At the House of the Magician, Paperback
3 out of 5 (1 rating)


Lucy has been forced to run away from home as she fears for her safety from her drunken father.

She is taken on as a maid at the house of Dr Dee, court magician, upon whom Elizabeth I relies heavily, even down to advising the date of her coronation.

The household is strange and sinister, and Lucy has a nose for intrigue ...And she has more than enough to satisfy her: Lucy stumbles across a plot to assassinate the queen and has to find means to warn her ...


  • Format: Paperback
  • Pages: 240 pages
  • Publisher: Bloomsbury Publishing PLC
  • Publication Date:
  • Category: General
  • ISBN: 9780747588863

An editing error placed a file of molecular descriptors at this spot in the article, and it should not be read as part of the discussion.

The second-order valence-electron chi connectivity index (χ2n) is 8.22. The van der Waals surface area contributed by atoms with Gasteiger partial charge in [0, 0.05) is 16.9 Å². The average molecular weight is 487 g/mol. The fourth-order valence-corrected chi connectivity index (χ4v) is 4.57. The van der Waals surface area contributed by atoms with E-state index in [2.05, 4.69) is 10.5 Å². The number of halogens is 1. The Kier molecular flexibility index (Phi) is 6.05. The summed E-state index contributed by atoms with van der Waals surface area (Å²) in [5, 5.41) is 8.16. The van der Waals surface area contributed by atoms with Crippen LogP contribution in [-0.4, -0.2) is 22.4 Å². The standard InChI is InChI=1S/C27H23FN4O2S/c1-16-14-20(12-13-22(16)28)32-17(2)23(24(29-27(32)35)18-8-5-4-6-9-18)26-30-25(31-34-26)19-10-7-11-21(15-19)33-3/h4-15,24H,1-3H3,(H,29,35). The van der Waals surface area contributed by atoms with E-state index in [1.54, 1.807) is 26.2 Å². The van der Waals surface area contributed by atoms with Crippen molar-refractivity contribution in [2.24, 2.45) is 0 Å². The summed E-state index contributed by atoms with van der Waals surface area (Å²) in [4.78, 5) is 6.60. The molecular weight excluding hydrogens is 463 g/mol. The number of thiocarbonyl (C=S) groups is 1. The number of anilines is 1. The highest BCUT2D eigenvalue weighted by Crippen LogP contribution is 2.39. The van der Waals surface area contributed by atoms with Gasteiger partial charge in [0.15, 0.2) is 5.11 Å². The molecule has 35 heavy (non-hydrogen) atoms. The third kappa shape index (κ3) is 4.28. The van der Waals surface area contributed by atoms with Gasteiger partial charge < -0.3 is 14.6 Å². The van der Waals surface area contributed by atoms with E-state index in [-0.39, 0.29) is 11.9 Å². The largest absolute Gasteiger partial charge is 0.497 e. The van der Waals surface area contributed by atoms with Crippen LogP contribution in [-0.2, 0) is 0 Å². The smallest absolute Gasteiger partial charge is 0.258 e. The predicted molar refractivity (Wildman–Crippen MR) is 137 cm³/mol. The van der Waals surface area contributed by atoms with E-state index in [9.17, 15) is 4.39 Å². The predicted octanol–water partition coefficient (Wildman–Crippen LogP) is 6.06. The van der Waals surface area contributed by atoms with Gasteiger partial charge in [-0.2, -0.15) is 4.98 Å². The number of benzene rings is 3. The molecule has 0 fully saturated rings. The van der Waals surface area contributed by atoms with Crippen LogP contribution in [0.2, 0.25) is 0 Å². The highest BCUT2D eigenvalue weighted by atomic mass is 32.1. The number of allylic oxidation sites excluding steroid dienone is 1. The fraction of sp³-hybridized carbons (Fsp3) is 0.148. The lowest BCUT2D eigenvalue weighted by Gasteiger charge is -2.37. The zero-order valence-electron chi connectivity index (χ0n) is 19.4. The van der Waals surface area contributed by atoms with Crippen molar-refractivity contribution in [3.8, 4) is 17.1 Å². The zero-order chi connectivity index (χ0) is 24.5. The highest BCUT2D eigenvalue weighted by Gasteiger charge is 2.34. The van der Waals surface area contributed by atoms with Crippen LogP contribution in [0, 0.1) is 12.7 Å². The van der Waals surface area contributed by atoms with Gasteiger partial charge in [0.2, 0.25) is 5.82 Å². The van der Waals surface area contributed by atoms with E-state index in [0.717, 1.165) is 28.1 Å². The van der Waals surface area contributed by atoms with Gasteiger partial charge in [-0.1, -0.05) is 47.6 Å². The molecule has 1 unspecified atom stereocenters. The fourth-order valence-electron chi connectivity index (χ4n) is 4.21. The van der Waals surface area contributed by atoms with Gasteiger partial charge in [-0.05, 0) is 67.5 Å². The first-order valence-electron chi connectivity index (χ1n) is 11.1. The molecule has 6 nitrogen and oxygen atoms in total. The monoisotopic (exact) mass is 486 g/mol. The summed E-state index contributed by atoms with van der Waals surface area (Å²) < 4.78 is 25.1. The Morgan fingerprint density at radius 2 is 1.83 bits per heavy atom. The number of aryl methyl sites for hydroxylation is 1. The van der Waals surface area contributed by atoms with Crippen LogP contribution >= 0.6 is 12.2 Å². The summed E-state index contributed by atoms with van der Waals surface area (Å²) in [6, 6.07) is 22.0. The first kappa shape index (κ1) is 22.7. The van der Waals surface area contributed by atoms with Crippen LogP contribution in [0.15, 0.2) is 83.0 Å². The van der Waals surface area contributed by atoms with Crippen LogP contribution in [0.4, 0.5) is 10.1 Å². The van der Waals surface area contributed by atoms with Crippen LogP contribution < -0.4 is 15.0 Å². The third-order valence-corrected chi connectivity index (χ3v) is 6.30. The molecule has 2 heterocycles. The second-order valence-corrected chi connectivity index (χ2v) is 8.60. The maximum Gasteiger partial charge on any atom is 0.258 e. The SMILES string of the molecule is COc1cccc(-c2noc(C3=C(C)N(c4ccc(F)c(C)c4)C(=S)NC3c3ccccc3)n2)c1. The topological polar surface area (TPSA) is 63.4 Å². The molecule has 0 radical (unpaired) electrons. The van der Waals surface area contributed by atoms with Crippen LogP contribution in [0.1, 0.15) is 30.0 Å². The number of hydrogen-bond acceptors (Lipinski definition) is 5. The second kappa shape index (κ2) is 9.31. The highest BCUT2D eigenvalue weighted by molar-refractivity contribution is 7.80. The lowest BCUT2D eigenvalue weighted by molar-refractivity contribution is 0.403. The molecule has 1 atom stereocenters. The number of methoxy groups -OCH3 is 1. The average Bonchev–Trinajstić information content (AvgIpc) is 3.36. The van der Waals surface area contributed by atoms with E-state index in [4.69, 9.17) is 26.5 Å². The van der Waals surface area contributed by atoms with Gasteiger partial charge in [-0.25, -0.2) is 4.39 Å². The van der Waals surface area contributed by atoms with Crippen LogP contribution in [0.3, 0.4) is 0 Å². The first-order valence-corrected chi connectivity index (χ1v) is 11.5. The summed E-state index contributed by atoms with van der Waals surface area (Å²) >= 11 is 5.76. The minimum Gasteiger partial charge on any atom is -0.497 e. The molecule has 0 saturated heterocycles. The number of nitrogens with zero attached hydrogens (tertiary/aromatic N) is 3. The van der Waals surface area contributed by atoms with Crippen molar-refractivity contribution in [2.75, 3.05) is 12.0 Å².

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Lucy escapes her poor village and drunk abusive father in search of work and money to provide her mother with a better way of life. This story follows her in seeking employment and then the adventures and events that surround her when her luck turns, and she finds herself employed by the somewhat mysterious Dr Dee.<br/><br/>At the House of the Magician is an historical fiction with some supernatural aspects revolving around Lucy, the protagonist of the novel. I think that most of the historical aspects seemed believable; set during the reign of Queen Elizabeth I, the troubles between the monarch and Mary Queen of Scots is briefly discussed and the grandure of the palace and the queens clothes are described in great detail. At the end of the book, after the end of the story itself, the author provides some background to the history and the setting of the novel and I think that this makes it a lot more believable and helps, in hindsight, to establish the way of life of the inhabitants of Elizabethan England.<br/><br/>To me, the plot was quite slow and not much happened until the end of the novel. Although at first this was quite disappointing, I soon found out that there is also a sequel which may have played a part in the reasoning behind giving this story such an abrupt ending. <br/><br/>Lucy, the main character, is quite interesting and the reader gets to learn quite a lot about her background and family, as well as her adventurous side which is explored more as the story develops. Some of the side characters were not very well developed and I found that this led to some of them being insignificant to the story but this may change in the sequel, which I plan to read at some point in the future. I really like the character of Mistress Midge because her bad temper and her attitude added some comedic aspects to the book. I also really liked Tomas, the court fool, as I thought there was aspects of romantic tention between him and the protagonist which I hope will be explored in the second installment of the series. <br/><br/>The writing was very simple and easy to understand. This meant that although, at first, I found the novel difficult to get into, it became a quick read, having only 228 pages. Also, the lettering is quite large on the page which made it a lot quicker. I like that the author included some words that are not used nowadays, but were used when the story is set, as this makes it a lot more believable and I like that a glossary was provided at the back of the book so you could look up the meanings for some of these disused words.<br/><br/>Overall, I was slightly disappointed with this book as I expected a lot more adventure and mystery than there was, but again, this may be addresseed in the sequel. Also, having read the book, I have decided that I do not really liked the cover as I believe that a cover, if it shows a person, should show the protagonist. In this case, Lucy is said to have dark eyes and brown hair, whereas the photograph on the cover is fair-haired and has blue eyes. Considering my opinions of the book overall, I would give this 3 out of 5 stars but am intrigued to see if the second installment of the series develops the storyline better than this one so far.

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